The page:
“What joo mean, mi’ja? Berday.”


Sí, mi’ja, like, joo know, (singing) Happy Berday to Joo, Happy Berday to joo, Happy Berday Yvonnecita, Happy Berday to joo!”

Oh boy. Jacqueline and I quite literally fell to the floor laughing. Mami, who should’ve been offended, started laughing too because that's just who she is. When she laughs, her mouth opens wide and her face turns red and there's no sound other than a rasping noise. All of which made Jacqueline and I laugh even harder.

When my stomach felt as though I’d just done three hundred sit-ups and my face hurt from laughing, I made my way back to my chair and calculated her score. No way in hell would I take “berday” away from her. She had just created a new version of Scrabble, and Jacqueline and I dubbed it “Berday Scrabble.”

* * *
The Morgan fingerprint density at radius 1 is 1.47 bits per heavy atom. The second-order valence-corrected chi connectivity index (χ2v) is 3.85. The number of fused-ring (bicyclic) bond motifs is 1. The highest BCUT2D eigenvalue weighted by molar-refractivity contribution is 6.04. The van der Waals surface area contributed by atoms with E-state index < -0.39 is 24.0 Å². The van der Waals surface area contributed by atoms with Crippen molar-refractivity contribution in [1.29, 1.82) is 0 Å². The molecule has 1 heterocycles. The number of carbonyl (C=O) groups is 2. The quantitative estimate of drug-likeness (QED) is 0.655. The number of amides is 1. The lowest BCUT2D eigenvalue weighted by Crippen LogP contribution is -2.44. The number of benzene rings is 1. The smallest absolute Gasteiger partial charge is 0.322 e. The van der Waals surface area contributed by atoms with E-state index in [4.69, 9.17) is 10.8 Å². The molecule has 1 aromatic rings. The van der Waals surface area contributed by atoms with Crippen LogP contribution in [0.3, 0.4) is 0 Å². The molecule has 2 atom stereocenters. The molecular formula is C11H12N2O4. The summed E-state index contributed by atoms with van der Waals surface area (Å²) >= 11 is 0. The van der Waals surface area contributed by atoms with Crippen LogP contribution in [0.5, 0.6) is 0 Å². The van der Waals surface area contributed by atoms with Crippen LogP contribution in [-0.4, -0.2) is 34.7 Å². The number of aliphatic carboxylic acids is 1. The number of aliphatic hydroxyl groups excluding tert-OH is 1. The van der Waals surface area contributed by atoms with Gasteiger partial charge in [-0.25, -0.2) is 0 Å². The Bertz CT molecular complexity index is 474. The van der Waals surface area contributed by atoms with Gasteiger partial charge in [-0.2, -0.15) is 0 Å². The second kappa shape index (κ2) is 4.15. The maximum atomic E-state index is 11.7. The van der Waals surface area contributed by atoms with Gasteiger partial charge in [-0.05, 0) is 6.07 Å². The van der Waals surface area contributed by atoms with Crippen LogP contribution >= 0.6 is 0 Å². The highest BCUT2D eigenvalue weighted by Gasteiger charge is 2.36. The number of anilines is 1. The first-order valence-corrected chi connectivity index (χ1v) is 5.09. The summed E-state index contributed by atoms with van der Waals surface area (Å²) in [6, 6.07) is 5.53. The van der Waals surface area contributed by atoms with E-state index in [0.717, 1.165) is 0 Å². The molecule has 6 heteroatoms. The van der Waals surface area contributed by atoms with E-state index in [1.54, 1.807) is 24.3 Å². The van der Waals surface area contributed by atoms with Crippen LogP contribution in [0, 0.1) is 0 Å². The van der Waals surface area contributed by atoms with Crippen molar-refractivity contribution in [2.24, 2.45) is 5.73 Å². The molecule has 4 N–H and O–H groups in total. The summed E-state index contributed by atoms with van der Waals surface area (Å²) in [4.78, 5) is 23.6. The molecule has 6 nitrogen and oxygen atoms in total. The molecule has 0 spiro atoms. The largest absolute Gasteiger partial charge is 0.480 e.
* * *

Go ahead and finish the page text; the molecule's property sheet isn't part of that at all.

She played with us every night after that. She used words like “choogar” for “sugar,” “jes” for “yes,” “choos” for “shoes.” And you know what? To this day, I can’t play a game of Scrabble or listen to the birthday song without thinking of her.

Yvonne Castaneda
Yvonne Castaneda
Read next: Allie on the Sand
Yvonne Castaneda

I've been on earth for about 48 years and have a ton of stories about life, love and relationships. I thought I should share them because why the hell not? Maybe they'll make you laugh, smile or be a nicer human all around.

See all posts by Yvonne Castaneda